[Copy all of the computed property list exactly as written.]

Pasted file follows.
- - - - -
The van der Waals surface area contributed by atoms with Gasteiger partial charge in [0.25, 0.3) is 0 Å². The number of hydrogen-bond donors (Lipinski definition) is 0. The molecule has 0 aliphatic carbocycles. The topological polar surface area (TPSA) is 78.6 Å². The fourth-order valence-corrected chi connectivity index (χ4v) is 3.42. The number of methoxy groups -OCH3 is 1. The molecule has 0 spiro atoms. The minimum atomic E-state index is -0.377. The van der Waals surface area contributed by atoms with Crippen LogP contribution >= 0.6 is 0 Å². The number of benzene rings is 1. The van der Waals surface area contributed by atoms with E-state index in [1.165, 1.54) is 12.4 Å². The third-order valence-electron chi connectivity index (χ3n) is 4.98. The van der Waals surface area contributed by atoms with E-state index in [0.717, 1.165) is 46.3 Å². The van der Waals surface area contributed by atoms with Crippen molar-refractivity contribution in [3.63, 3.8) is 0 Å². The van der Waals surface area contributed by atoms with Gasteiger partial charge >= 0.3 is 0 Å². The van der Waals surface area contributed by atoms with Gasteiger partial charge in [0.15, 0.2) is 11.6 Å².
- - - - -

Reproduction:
The van der Waals surface area contributed by atoms with Gasteiger partial charge in [0.25, 0.3) is 0 Å². The number of hydrogen-bond donors (Lipinski definition) is 0. The molecule has 0 aliphatic carbocycles. The topological polar surface area (TPSA) is 78.6 Å². The fourth-order valence-corrected chi connectivity index (χ4v) is 3.42. The number of methoxy groups -OCH3 is 1. The molecule has 0 spiro atoms. The minimum atomic E-state index is -0.377. The van der Waals surface area contributed by atoms with Crippen LogP contribution >= 0.6 is 0 Å². The number of benzene rings is 1. The van der Waals surface area contributed by atoms with E-state index in [1.165, 1.54) is 12.4 Å². The third-order valence-electron chi connectivity index (χ3n) is 4.98. The van der Waals surface area contributed by atoms with E-state index in [0.717, 1.165) is 46.3 Å². The van der Waals surface area contributed by atoms with Crippen molar-refractivity contribution in [3.63, 3.8) is 0 Å². The van der Waals surface area contributed by atoms with Gasteiger partial charge >= 0.3 is 0 Å². The van der Waals surface area contributed by atoms with Gasteiger partial charge in [0.15, 0.2) is 11.6 Å².